Welcome to Day 2 of Nan Desu Kan. I hope you all slept well and keeping well hydrated. Altitude alone can make this a tough convention to attend.
I started out my morning with a press roundtable with Shinichiro Watanabe and Dai Sato (Cowboy Bebop, Samurai Champloo, Space Dandy). That conversation is the highlight of this convention so far. Following the press roundtable, I attended their Cowboy Bebop panel; much of which was Watanabe interviewing Sato about how they came to work together. These two men have had (and continue to have) a huge influence on the reception of anime in the United States. All of their shows have expanded the scope of stories, genre, and theme that are told in animation. Audio from the roundtable should be posted sometime in the next week, so please look forward to that.
Next, I had an interview with Roland Kelts, author, editor, and lecturer at the University of Tokyo. Kelts has recently written a book on the American experience of Japanese pop culture called Japanamerica. In the interview we discussed how Americans are currently exposed to Japanese culture and how this might change in the future, how American and Japanese creatives are increasingly free to enjoy each other’s work, and about his own experience growing up in New England and frequently spending summers in Japan.
After talking with Kelts, I went to the press roundtable with Johnny Yong Bosch and Eyeshine. We talked about the band, prospects for the future, and Bosch’s voice acting career. Audio from that roundtable will likely be up a little later, maybe next week.
Then, I attended Kelts panel on “Anime vs. Hollywood” where we continued the discussion of cultural exchange between Japan and the United States, starting with Osamu Tezuka (Astro Boy) and going to the present day. Tezuka reported watched Bambi more than 80 times and produced a fan comic about it prior to making a name for himself as an artist and animator. At the time that Tezuka was starting his career, transfer of media from one country to another was considerably more slower and more expensive than it is now. Kelts contrasted this with convention guests Watanabe and Sato who mentioned watching The Walking Dead on the plane from Japan to Denver. Exchange now is considerably faster and more affordable.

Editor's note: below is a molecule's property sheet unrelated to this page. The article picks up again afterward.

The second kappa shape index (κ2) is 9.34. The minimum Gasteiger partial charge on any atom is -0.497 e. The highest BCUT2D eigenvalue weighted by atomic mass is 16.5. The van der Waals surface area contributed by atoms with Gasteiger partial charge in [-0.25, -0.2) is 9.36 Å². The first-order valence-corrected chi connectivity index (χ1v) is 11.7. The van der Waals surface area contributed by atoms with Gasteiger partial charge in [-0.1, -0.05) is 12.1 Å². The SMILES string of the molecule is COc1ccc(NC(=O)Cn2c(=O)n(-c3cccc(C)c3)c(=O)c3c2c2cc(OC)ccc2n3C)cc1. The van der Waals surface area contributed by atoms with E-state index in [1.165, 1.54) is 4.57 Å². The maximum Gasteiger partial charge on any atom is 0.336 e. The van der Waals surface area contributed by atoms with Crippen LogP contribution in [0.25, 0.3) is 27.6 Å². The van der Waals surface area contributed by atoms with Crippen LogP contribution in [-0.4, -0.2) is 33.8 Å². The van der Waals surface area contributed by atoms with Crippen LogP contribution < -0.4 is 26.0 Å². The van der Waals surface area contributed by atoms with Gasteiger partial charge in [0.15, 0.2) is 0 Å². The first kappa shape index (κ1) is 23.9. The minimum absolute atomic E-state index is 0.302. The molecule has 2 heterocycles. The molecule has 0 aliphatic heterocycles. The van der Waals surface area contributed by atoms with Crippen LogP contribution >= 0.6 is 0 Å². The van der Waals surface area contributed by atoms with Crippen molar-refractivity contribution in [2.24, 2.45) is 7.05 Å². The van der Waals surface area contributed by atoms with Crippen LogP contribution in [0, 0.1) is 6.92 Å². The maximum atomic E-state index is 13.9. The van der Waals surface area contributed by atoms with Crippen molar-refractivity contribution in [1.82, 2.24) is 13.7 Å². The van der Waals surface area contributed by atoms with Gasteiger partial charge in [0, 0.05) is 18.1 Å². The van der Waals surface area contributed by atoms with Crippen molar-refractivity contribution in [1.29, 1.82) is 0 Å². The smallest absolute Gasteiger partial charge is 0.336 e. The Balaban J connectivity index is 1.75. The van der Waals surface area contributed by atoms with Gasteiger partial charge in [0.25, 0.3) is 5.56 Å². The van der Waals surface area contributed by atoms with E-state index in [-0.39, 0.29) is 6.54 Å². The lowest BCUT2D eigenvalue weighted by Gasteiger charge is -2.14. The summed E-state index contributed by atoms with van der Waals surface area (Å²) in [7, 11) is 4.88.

The next panel that I attended was Jan Scott-Frazier’s “Translating Anime and Manga”. She discussed her career in both Japan and America working as a translator on numerous projects, including an occasion where she found herself interpreting for Monkey Punch (Lupin the Third) unexpected at San Diego Comic Con.
Finally, I attended a panel on the portrayal of LGBT characters in Nerd Culture by Joshua Marin. The panel was well thought out and provided a good summary of LGBT characters in American media as well as anime and manga. He included some discussion about characters that are interesting and well-roundedversus those that are simply caricature or cardboard cutout.
And then I hoofed it back to the train and got myself a bit of sleep to get ready for the last day of the convention. Keep taking care of yourselves and enjoy the final day of the convention.